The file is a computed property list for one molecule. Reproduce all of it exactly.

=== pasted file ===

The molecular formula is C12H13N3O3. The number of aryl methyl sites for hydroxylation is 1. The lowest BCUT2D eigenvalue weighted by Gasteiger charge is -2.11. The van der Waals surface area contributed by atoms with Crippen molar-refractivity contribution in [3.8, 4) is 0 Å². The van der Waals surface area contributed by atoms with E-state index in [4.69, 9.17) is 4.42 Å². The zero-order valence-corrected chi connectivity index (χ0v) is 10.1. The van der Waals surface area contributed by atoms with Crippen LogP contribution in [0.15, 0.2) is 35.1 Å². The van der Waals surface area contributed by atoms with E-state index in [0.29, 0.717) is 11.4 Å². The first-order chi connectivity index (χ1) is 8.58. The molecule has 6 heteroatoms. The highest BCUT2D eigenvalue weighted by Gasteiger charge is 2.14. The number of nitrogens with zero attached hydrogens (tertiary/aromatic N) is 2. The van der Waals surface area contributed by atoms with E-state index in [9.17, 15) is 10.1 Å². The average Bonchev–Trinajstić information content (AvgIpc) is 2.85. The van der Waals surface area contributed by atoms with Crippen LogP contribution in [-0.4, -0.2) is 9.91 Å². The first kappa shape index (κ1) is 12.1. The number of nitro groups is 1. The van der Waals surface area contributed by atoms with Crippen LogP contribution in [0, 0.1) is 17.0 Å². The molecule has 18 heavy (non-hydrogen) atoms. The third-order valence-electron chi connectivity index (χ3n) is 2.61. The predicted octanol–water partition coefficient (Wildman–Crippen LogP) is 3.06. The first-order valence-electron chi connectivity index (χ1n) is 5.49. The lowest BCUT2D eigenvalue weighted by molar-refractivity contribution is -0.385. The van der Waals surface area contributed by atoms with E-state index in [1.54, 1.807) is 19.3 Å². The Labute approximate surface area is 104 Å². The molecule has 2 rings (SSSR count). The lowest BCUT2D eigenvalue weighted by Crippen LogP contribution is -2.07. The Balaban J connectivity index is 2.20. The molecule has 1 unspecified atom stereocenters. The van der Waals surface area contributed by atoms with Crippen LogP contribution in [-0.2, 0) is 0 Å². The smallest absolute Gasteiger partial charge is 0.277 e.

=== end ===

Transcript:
The molecular formula is C12H13N3O3. The number of aryl methyl sites for hydroxylation is 1. The lowest BCUT2D eigenvalue weighted by Gasteiger charge is -2.11. The van der Waals surface area contributed by atoms with Crippen molar-refractivity contribution in [3.8, 4) is 0 Å². The van der Waals surface area contributed by atoms with E-state index in [4.69, 9.17) is 4.42 Å². The zero-order valence-corrected chi connectivity index (χ0v) is 10.1. The van der Waals surface area contributed by atoms with Crippen LogP contribution in [0.15, 0.2) is 35.1 Å². The van der Waals surface area contributed by atoms with E-state index in [0.29, 0.717) is 11.4 Å². The first-order chi connectivity index (χ1) is 8.58. The molecule has 6 heteroatoms. The highest BCUT2D eigenvalue weighted by Gasteiger charge is 2.14. The number of nitrogens with zero attached hydrogens (tertiary/aromatic N) is 2. The van der Waals surface area contributed by atoms with E-state index in [9.17, 15) is 10.1 Å². The average Bonchev–Trinajstić information content (AvgIpc) is 2.85. The van der Waals surface area contributed by atoms with Crippen LogP contribution in [-0.4, -0.2) is 9.91 Å². The first kappa shape index (κ1) is 12.1. The number of nitro groups is 1. The van der Waals surface area contributed by atoms with Crippen LogP contribution in [0, 0.1) is 17.0 Å². The molecule has 18 heavy (non-hydrogen) atoms. The third-order valence-electron chi connectivity index (χ3n) is 2.61. The predicted octanol–water partition coefficient (Wildman–Crippen LogP) is 3.06. The first-order valence-electron chi connectivity index (χ1n) is 5.49. The lowest BCUT2D eigenvalue weighted by molar-refractivity contribution is -0.385. The van der Waals surface area contributed by atoms with E-state index in [1.54, 1.807) is 19.3 Å². The Labute approximate surface area is 104 Å². The molecule has 2 rings (SSSR count). The lowest BCUT2D eigenvalue weighted by Crippen LogP contribution is -2.07. The Balaban J connectivity index is 2.20. The molecule has 1 unspecified atom stereocenters. The van der Waals surface area contributed by atoms with Crippen LogP contribution in [-0.2, 0) is 0 Å². The smallest absolute Gasteiger partial charge is 0.277 e.